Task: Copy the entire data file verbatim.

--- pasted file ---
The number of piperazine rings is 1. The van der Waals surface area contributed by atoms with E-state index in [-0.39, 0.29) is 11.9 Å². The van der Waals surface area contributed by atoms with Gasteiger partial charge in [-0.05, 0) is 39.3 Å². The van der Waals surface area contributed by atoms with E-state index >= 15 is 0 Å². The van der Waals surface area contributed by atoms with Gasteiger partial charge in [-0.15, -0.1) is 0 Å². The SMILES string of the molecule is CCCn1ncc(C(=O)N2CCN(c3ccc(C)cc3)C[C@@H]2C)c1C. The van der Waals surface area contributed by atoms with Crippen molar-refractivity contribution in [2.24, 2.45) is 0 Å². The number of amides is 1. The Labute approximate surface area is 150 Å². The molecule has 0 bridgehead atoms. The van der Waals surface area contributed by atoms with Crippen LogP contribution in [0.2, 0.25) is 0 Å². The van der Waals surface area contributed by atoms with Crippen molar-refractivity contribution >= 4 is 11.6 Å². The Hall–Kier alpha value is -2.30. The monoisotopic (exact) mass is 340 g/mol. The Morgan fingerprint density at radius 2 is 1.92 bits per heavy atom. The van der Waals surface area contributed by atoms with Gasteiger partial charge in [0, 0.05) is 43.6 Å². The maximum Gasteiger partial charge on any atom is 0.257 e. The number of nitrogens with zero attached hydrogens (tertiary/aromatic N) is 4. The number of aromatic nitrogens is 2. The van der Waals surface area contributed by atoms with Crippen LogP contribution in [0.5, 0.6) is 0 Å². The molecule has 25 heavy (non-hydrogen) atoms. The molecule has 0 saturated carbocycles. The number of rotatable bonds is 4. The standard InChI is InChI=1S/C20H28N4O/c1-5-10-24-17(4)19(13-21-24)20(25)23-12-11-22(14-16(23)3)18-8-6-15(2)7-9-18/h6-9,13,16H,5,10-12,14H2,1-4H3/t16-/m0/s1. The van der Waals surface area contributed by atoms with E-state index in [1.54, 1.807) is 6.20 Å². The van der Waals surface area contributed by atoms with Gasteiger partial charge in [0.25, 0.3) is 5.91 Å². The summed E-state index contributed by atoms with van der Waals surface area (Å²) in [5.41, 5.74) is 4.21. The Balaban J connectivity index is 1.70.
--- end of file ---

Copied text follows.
The number of piperazine rings is 1. The van der Waals surface area contributed by atoms with E-state index in [-0.39, 0.29) is 11.9 Å². The van der Waals surface area contributed by atoms with Gasteiger partial charge in [-0.05, 0) is 39.3 Å². The van der Waals surface area contributed by atoms with E-state index >= 15 is 0 Å². The van der Waals surface area contributed by atoms with Gasteiger partial charge in [-0.15, -0.1) is 0 Å². The SMILES string of the molecule is CCCn1ncc(C(=O)N2CCN(c3ccc(C)cc3)C[C@@H]2C)c1C. The van der Waals surface area contributed by atoms with Crippen molar-refractivity contribution in [2.24, 2.45) is 0 Å². The number of amides is 1. The Labute approximate surface area is 150 Å². The molecule has 0 bridgehead atoms. The van der Waals surface area contributed by atoms with Crippen LogP contribution in [0.2, 0.25) is 0 Å². The van der Waals surface area contributed by atoms with Crippen molar-refractivity contribution >= 4 is 11.6 Å². The Hall–Kier alpha value is -2.30. The monoisotopic (exact) mass is 340 g/mol. The Morgan fingerprint density at radius 2 is 1.92 bits per heavy atom. The van der Waals surface area contributed by atoms with Gasteiger partial charge in [0, 0.05) is 43.6 Å². The maximum Gasteiger partial charge on any atom is 0.257 e. The number of nitrogens with zero attached hydrogens (tertiary/aromatic N) is 4. The number of aromatic nitrogens is 2. The van der Waals surface area contributed by atoms with Crippen LogP contribution in [0.5, 0.6) is 0 Å². The molecule has 25 heavy (non-hydrogen) atoms. The molecule has 0 saturated carbocycles. The number of rotatable bonds is 4. The standard InChI is InChI=1S/C20H28N4O/c1-5-10-24-17(4)19(13-21-24)20(25)23-12-11-22(14-16(23)3)18-8-6-15(2)7-9-18/h6-9,13,16H,5,10-12,14H2,1-4H3/t16-/m0/s1. The van der Waals surface area contributed by atoms with E-state index in [1.54, 1.807) is 6.20 Å². The van der Waals surface area contributed by atoms with Gasteiger partial charge in [0.25, 0.3) is 5.91 Å². The summed E-state index contributed by atoms with van der Waals surface area (Å²) in [5.41, 5.74) is 4.21. The Balaban J connectivity index is 1.70.